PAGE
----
I get a lot of questions from my friends about the HCR bill that just passed. What happened? might be a good what to sum up most of the questions. They are confused about how it passed (not to mention about why the Congress would pass something that seems so unpopular…but that’s another issue altogether), whether it was constitutional, and what happens next. To be honest, even though I’ve managed to survive law school and the requisite two semesters of conlaw, I still don’t know that an explanation of the constitutionality of the health care reform bill is within my immediate grasp.
So naturally, I turn to smarter minds. [enter The Volokh Conspiracy]
There’s an interesting debate going on there, and on other sites across the web, about the constitutionality of the way the bill was passed. Two of the main proponants of the opposing sides are Yale’s Jack Balkin (for the HCR) and Standford’s Mike McConnell (formerly on the 10th Circuit bench). The debate in about the process:
Yale’s Jack Balkin is now convinced that Democrats in the U.S. House of Representatives have found a constitutional way to combine passage of the Senate health care reform bill with revisions to be passed as part of a reconciliation process. In a letter to House Rules Committee Chair Louise Slaughter (reproduced here) Balkin writes:
Under Article I, section 7 of the Constitution, a bill does not become a law until it is passed by both houses of Congress, presented to the President for his signature, and the President then signs the bill or otherwise allows it to become law without his signature. These are sometimes collectively referred to as the requirements of bicameralism and presentment.
In order to satisfy the requirements of bicameralism and presentment, the two houses must pass bills with identical language. Clinton v. City of New York, 524 U.S. 417 (1998).
As I understand it, the rule to be employed by the House for the consideration of the reconciliation measure will state that, upon passage of the reconciliation measure by the House, the House concurs in the amendments to H.R. 3590 passed by the Senate. This language means that the House agrees to pass the same language as the amended bill passed by the Senate.
If this is the case, then the language of this self-executing rule complies with the requirements of Article I, Section 7. The Constitution does not require that the House take a separate vote on the Senate amendments to H.R. 3590. Under Article I, Section 5, Clause 2, the Constitution gives the House of Representatives, like the Senate, the power to “determine the rules of its proceedings.” A rule which consolidates a vote on a bill and accompanying amendments, or, as in this case, a reconciliation measure and an amended bill, is within the House’s powers under Article I, Section 5, Clause 2.
Writing in the Wall Street Journal, Stanford’s Michael McConnell responds:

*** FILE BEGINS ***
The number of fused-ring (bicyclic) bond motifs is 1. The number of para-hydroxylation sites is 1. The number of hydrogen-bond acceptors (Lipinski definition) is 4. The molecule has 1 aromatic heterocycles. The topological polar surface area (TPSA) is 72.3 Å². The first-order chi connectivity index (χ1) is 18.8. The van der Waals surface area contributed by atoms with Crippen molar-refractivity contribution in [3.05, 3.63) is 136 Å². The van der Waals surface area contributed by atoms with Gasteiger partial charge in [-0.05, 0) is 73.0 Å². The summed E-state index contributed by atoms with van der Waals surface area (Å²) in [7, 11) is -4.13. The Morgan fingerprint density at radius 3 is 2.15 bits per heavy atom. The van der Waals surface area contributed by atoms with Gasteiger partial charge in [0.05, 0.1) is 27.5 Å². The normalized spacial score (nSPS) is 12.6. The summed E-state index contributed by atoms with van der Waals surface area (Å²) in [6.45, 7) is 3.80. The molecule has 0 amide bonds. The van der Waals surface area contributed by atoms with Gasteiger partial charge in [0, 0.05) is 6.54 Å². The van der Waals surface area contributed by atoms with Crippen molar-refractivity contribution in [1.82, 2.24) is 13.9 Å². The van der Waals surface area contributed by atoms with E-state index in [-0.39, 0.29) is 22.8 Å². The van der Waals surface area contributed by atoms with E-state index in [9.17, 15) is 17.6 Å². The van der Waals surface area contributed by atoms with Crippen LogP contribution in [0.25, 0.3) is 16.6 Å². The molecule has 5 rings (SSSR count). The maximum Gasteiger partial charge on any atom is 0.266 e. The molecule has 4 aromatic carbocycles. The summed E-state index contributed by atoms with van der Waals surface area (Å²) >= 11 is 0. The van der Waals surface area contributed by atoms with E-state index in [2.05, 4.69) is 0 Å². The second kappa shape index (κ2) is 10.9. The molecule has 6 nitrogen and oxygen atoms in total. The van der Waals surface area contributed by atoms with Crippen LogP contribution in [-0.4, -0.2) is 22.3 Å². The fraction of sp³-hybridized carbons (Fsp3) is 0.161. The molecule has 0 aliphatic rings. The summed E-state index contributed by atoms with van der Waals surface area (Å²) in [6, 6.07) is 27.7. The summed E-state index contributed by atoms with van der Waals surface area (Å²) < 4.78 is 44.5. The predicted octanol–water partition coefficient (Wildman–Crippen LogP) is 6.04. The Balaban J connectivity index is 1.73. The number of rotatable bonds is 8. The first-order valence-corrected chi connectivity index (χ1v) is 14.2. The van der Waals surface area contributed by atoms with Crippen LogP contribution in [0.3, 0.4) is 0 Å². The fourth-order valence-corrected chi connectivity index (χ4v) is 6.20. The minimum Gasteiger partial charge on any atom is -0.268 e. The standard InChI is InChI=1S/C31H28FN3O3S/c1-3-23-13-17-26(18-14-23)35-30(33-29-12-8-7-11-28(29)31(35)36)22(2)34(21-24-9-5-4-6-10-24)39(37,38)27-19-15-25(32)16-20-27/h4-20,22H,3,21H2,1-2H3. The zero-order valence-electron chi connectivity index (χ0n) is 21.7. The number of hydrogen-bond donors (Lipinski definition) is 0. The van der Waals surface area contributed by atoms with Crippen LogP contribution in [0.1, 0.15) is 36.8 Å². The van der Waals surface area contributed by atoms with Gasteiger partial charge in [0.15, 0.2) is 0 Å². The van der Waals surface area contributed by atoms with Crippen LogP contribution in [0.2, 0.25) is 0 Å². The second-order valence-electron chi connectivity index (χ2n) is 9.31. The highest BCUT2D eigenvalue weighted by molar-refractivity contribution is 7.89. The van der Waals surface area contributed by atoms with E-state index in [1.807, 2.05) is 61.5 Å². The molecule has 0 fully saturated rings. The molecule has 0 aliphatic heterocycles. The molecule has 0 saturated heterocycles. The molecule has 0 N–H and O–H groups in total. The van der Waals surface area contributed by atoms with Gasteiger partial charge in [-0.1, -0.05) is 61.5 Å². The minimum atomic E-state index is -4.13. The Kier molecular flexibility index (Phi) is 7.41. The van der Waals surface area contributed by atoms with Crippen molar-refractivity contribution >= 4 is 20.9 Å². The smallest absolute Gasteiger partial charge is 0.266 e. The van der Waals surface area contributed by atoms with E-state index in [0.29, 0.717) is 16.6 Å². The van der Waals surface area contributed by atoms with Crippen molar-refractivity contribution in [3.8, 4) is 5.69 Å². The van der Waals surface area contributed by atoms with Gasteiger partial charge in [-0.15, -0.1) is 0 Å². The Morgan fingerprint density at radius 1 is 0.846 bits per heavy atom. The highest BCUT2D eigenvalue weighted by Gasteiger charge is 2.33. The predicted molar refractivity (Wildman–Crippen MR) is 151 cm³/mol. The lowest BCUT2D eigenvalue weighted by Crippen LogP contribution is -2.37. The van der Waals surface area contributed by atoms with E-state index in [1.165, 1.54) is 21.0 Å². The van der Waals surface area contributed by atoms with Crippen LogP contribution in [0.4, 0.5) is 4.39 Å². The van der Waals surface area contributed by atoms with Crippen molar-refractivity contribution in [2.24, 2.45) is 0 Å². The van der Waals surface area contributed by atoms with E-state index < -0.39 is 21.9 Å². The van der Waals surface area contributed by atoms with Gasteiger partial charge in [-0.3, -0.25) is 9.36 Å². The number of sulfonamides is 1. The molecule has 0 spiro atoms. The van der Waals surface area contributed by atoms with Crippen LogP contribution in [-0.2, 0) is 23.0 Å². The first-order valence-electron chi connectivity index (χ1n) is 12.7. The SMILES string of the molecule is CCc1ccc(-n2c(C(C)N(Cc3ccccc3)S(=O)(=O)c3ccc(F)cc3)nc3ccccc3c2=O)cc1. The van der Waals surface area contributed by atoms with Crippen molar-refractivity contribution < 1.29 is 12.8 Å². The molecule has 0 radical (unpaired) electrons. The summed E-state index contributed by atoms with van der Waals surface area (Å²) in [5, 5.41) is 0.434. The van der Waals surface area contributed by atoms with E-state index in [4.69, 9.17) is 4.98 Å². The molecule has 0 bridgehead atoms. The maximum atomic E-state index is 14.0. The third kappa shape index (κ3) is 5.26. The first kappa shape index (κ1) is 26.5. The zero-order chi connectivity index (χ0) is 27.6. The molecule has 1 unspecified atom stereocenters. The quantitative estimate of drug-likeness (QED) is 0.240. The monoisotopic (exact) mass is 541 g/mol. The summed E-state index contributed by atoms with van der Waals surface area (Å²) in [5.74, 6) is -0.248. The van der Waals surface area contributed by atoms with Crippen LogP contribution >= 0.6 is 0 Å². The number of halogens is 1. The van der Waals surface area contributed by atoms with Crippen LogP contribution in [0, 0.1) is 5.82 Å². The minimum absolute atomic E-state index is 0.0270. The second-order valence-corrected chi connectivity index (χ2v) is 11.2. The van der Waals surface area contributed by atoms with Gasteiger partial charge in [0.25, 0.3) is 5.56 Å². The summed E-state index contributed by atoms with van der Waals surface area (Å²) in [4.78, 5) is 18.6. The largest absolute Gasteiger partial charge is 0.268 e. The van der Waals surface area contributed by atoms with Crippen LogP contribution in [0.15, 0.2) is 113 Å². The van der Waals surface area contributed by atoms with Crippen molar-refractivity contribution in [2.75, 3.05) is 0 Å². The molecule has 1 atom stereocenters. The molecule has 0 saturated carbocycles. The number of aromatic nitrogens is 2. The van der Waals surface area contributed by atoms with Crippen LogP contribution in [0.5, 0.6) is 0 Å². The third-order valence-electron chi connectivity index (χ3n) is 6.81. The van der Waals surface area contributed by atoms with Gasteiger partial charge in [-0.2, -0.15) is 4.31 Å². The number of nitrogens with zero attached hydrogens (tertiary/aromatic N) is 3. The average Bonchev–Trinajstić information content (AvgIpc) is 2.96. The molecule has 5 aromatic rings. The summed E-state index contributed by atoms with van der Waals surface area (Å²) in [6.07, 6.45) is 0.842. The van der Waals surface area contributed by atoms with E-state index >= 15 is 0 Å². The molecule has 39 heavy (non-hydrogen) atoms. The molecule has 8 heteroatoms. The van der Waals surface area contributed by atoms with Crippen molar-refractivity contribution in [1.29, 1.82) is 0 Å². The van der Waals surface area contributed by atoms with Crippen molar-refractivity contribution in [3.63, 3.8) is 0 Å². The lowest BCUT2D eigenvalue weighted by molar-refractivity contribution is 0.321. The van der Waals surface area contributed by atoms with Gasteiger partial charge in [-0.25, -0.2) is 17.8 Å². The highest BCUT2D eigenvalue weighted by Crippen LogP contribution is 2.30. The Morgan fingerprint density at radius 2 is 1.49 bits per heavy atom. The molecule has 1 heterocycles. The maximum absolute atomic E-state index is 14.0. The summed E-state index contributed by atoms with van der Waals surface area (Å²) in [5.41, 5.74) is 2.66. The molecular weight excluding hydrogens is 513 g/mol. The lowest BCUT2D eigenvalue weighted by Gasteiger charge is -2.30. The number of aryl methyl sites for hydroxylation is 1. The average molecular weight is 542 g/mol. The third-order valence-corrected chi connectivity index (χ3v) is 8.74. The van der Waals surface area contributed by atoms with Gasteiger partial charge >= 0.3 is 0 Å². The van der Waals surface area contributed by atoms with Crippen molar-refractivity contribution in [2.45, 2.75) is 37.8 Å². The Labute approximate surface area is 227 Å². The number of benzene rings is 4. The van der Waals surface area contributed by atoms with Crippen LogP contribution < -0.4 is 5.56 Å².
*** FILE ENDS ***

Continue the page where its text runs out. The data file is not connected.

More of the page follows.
No one doubts that the House can consolidate two bills in a single measure; the question is whether, having done so, it may then hive the resulting bill into two parts, treating one part as an enrolled bill ready for presidential signature and the other part as a House bill ready for senatorial consideration. That seems inconsistent with the principle that the president may sign only bills in the exact form that they have passed both houses. A combination of two bills is not in “the same form” as either bill separately.
Defenders of the Democratic strategy say that a self-executing rule has been used many times before by both parties. But never in this way. Most of the time a self-executing rule is used to incorporate amendments into a pending bill without actual votes on the amendments, where the bill is then subject to a final vote by the House and Senate. That usage may be a dodge around House rules, but it does not violate the Constitution. I am not aware of any instance where a self-executing rule has been used to send one bill to the president for signature and another to the Senate for consideration by means of a single vote.
Self-executing rules have also been used to increase the debt ceiling by virtue of adopting a budget resolution. That procedure is questionable, but because budget resolutions are not laws, this usage does not have the feature of using one vote to send a bill to the president and at the same time to send a different bill to the Senate. There may have been other questionable uses of self-executing rules, but not often enough or in prominent enough cases to establish a precedent that would overcome serious constitutional challenge.
McConnell also addresses arguments that judicial review of the “Slaughter Solution” is precluded by Field v. Clark. According to McConnell, “It is one thing for the Supreme Court to defer to Congress on questions of what Congress did, and quite another to defer to Congress on the meaning of the Constitution.” While I don’t think the U.S. Court of Appeals for the D.C. Circuit is likely to accept this distinction (as I noted here), I think that it is a very serious argument, and one the Supreme Court might well accept. (And, I should note, were the Supreme Court to accept this argument, I think it is unlikely that the Court would divide along traditional ideological lines, as this sort of question tends not to divide the Court in this way; see e.g. Clinton v. New York).
I think the most telling bit of commentary on this debate comes in the comments from one Brett Bellmore: McConnell is right on the Constitution, Balkin is right on how the courts are likely to rule. And it’s a shameful thing that you have to make that distinction.